1. Some items like structured content (ie. blog posts, products) have presentation and can be displayed on their own as a page in a browser by going to their url
      2. Some content items are used behind the scenes and not displayed (ie. settings, metadata)
    3. Content items
      1. Get added to pages
    4. Non content items
      1. Other items (ie. renderings, templates) exist outside of the content tree and do not have their own presentation and can not be directly displayed in a page.
  5. 3 Databases
    1. Master
      1. Version History
      2. Changes saved not published to web
        1. Not visible to site visitors
    2. Web
      1. Published content
      2. Can be scaled across multiple content delivery servers
      3. You can switch to the web database and browse the content editor if you notice expected content is missing from the site
    3. Core
      1. Sitecore settings
  6. Publish Changes
    1. Moves content from Master to Web
      1. Publishes the most recent version for every language
    2. 3 types
      1. Item
        1. Publish the current item
      2. Smart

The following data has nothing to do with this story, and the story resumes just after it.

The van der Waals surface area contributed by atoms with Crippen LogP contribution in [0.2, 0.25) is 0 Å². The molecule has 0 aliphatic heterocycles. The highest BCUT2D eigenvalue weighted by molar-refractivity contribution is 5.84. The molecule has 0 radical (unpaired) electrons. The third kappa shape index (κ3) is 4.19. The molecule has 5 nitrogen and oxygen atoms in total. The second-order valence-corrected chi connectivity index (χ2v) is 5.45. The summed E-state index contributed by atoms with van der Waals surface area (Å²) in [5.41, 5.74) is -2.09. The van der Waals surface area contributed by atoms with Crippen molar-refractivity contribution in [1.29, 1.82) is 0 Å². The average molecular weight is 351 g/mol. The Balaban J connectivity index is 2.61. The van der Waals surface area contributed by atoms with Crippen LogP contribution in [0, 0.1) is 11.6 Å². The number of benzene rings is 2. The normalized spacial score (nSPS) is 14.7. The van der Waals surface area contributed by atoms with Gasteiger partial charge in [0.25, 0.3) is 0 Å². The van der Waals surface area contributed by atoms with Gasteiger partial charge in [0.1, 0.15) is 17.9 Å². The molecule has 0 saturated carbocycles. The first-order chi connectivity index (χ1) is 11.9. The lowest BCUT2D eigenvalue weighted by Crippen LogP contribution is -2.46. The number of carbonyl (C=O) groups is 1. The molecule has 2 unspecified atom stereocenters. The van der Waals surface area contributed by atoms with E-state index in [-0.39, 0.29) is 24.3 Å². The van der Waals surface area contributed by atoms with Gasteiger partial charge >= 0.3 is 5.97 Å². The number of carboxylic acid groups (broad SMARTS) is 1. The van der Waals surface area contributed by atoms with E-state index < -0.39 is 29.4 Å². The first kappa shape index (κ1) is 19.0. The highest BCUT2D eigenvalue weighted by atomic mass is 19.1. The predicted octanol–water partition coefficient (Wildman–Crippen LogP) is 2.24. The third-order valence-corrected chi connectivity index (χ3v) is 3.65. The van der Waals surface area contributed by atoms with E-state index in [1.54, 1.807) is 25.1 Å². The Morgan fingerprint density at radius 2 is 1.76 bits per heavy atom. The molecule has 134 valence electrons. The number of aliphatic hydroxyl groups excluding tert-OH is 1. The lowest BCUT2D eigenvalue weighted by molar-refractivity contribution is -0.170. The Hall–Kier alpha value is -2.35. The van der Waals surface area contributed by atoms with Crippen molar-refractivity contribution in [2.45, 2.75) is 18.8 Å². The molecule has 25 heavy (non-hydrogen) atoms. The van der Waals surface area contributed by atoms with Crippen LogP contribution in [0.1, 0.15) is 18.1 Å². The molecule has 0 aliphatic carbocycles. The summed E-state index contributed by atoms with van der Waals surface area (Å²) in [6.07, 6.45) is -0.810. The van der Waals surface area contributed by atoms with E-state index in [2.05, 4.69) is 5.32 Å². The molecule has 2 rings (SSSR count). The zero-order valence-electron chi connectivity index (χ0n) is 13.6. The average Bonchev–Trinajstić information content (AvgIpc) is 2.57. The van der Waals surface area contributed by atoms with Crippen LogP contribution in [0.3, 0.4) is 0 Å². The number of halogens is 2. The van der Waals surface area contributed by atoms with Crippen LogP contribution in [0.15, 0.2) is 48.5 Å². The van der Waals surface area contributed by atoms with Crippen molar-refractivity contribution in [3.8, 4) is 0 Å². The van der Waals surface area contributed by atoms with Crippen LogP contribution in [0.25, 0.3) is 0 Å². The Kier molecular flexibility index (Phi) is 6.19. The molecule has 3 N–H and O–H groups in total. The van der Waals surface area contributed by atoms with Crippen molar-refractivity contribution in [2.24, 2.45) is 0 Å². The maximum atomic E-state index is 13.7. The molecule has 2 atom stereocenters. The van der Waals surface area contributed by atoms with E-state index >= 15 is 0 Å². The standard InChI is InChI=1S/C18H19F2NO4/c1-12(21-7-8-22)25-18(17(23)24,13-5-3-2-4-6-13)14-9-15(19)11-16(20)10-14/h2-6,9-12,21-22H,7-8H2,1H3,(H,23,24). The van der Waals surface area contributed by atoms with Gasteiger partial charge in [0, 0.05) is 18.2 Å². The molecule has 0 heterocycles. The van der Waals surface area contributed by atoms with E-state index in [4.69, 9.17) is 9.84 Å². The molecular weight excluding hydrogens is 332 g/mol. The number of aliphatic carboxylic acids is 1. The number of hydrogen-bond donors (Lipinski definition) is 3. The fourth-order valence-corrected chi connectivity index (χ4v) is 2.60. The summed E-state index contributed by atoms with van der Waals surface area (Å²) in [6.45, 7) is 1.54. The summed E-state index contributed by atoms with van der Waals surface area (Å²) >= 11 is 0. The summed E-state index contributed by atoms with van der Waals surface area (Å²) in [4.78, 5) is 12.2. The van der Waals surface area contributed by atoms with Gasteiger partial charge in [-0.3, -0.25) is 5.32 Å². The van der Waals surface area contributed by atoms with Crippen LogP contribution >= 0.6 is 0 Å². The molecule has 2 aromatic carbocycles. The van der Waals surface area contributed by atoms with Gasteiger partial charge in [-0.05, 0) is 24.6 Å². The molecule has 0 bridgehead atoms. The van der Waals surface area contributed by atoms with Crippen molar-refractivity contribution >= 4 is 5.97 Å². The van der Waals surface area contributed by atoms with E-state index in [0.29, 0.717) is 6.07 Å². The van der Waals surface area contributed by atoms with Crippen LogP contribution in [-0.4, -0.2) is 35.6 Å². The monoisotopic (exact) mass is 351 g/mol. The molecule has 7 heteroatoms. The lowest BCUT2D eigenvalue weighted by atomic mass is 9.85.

1. Publish the differences between master and web
      3. Full (AKA Republish)
        1. Publish the most recent versions from the master database
        2. Very time consuming, especially on a large site
  7. Versioning
    1. Not automatic by default
    2. You have to click new version button
  8. Workflow
    1. Sitecore has built-in, definable workflow capabilities
    2. You can set who can publish, content approval flow, delayed publishing, automatic publishing, automatic versioning, etc
  9. Languages
    1. Sitecore supports multiple languages
    2. You can define which languages are available for your site
    3. You can edit content and create versions for each language

Food for thought

  1. Sitecore is like a box of building blocks. You can build whatever you can imagine.
  2. It does not come with pieces pre-built for you. You have to build everything.
    1. Maintain a library of components
    2. Use a Sitecore framework
      1. Ignition
  3. You can develop for Sitecore using Webforms or MVC.
    1. Sitecore MVC is NOT the same as .NET MVC.
      1. The idea is the similar, but Sitecore becomes a controller that actually manages calling your controllers.
      2. Not all .NET MVC concepts work in Sitecore MVC.

Be sure to follow me through the entire month of November 2017 and follow along with each part as they become available. Thanks for reading, and be sure to leave me comments or questions, I would love to chat with you about Sitecore.
Created by: Eric Sanner, Brandon Bruno, Alan Tibbs

Thoughts on “Sitecore Bootcamp for Developers: Part 1”

  1. Do you have this bootcamp for Sitecore developer Certification? Please let me know. Thanks

  2. Eric Sanner Post author

    Hi Vasantha. I do not have a bootcamp for Sitecore Developer Certification. The information in blog might not directly help you pass a Sitecore 10 or XM Cloud certification.


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Eric Sanner, Solutions Architect